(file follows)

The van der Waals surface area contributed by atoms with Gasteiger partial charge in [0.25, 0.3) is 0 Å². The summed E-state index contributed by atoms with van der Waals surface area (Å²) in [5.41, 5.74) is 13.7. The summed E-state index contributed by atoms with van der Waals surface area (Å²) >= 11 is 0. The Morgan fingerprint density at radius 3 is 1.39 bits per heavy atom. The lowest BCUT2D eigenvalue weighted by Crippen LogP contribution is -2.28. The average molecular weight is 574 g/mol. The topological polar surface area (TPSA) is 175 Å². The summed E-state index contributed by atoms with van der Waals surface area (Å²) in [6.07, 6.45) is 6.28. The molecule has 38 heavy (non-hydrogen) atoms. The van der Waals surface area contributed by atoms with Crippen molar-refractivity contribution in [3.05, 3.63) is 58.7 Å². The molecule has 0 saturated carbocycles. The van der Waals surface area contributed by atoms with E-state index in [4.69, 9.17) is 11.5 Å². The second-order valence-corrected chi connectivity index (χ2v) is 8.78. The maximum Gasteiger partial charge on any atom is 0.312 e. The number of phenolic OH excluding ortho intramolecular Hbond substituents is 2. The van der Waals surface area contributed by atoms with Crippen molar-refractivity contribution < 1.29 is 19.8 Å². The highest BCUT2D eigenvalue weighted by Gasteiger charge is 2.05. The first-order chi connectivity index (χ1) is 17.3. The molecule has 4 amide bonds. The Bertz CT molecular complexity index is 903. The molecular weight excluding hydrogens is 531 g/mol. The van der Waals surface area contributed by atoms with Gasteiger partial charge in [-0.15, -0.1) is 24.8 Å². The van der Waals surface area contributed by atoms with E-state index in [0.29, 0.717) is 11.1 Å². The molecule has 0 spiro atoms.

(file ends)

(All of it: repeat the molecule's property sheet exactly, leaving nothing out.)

The van der Waals surface area contributed by atoms with Gasteiger partial charge in [0.25, 0.3) is 0 Å². The summed E-state index contributed by atoms with van der Waals surface area (Å²) in [5.41, 5.74) is 13.7. The summed E-state index contributed by atoms with van der Waals surface area (Å²) >= 11 is 0. The Morgan fingerprint density at radius 3 is 1.39 bits per heavy atom. The lowest BCUT2D eigenvalue weighted by Crippen LogP contribution is -2.28. The average molecular weight is 574 g/mol. The topological polar surface area (TPSA) is 175 Å². The summed E-state index contributed by atoms with van der Waals surface area (Å²) in [6.07, 6.45) is 6.28. The molecule has 38 heavy (non-hydrogen) atoms. The van der Waals surface area contributed by atoms with Crippen molar-refractivity contribution in [3.05, 3.63) is 58.7 Å². The molecule has 0 saturated carbocycles. The van der Waals surface area contributed by atoms with E-state index in [4.69, 9.17) is 11.5 Å². The second-order valence-corrected chi connectivity index (χ2v) is 8.78. The maximum Gasteiger partial charge on any atom is 0.312 e. The number of phenolic OH excluding ortho intramolecular Hbond substituents is 2. The van der Waals surface area contributed by atoms with Crippen molar-refractivity contribution < 1.29 is 19.8 Å². The highest BCUT2D eigenvalue weighted by Gasteiger charge is 2.05. The first-order chi connectivity index (χ1) is 17.3. The molecule has 4 amide bonds. The Bertz CT molecular complexity index is 903. The molecular weight excluding hydrogens is 531 g/mol. The van der Waals surface area contributed by atoms with Gasteiger partial charge in [-0.15, -0.1) is 24.8 Å². The van der Waals surface area contributed by atoms with E-state index in [0.29, 0.717) is 11.1 Å². The molecule has 0 spiro atoms.